1. Human memory prosthesisThe Defense Advanced Research Projects Agency (DARPA) has successfully created what it is calling a human memory prosthesis, a system with electrodes implanted in the brain that restores memory function using a person’s own neural codes.
DARPA has been working on restoring normal memory function in military personnel since 2013 in a program known as Restoring Active Memory (RAM). They’re getting real-world results in actual patients.
Researchers from Wake Forest Baptist Medical Center and the University of Southern California implemented a proof-of-concept system that restored memory function by up to 37% improvement in short-term, working memory on baseline levels.
The researchers on RAM focused on episodic memory which includes the short-term memory needed to remember where a car is, what someone had for dinner the night before or when they last took medication. Episodic memory loss is one of the most common types of memory loss in people who experience brain injury and Alzheimer’s disease.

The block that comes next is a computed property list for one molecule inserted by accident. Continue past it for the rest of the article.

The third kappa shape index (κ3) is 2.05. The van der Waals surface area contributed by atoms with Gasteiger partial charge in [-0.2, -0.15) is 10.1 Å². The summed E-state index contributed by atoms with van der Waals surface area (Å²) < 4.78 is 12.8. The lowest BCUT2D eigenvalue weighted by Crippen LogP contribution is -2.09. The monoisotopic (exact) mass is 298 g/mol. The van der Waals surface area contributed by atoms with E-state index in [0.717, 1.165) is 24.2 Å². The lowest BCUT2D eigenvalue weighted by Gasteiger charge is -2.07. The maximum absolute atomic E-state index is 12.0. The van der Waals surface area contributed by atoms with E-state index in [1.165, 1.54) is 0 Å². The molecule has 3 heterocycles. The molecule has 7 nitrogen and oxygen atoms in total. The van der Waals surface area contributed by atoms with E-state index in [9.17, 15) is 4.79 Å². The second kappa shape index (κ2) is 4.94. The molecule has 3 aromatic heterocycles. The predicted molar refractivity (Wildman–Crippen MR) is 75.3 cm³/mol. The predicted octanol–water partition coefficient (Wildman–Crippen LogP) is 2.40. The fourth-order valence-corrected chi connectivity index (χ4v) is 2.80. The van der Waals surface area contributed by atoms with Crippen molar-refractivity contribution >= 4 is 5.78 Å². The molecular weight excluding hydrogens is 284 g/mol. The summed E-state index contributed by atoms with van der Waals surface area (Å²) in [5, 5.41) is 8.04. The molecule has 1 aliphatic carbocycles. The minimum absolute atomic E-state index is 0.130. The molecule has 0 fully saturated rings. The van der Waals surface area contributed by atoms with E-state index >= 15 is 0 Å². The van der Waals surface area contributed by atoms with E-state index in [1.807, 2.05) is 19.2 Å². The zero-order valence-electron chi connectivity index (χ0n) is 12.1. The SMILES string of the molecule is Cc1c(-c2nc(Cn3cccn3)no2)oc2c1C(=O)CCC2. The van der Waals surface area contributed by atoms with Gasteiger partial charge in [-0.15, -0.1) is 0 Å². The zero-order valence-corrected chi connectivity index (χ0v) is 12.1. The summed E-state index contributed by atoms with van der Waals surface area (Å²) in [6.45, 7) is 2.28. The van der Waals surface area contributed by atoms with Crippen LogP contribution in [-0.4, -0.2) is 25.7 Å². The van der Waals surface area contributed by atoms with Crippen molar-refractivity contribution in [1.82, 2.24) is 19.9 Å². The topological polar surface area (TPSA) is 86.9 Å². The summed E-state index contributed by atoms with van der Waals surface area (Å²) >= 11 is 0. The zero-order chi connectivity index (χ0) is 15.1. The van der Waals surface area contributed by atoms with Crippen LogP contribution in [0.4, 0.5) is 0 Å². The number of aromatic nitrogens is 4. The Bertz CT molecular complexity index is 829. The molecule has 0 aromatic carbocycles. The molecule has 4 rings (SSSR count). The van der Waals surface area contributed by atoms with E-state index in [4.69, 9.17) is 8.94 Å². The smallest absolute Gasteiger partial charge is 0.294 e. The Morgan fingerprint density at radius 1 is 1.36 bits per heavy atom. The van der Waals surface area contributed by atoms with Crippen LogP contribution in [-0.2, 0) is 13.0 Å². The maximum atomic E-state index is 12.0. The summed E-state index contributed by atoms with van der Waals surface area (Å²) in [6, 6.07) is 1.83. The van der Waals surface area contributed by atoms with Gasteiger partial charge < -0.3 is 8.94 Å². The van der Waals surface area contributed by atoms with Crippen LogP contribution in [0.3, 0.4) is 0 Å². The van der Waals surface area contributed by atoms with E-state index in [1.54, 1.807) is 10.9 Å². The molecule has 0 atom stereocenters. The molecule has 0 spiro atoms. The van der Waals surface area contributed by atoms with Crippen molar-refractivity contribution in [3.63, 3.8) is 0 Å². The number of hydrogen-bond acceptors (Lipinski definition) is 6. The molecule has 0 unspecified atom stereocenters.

The researchers could create a multi-input multi-output (MIMO) nonlinear, mathematical, spatiotemporal model to predict the transformation of neuronal firing patterns in the CA3 region into CA1 region firing patterns. The codes created by the model matched the CA1 firing patterns that happen when CA3 encodes information correctly, which corrects natural errors in the transformations between CA3 and CA1 firing patterns.
After the researchers created the firing pattern model, they performed another image-recall test on the volunteers using patterned, spatiotemporal electrical stimulation of CA1 to play back MIMO-based codes that were obtained from neuronal activity in CA3. The volunteers had an average of 37% improvement in episodic memory performance.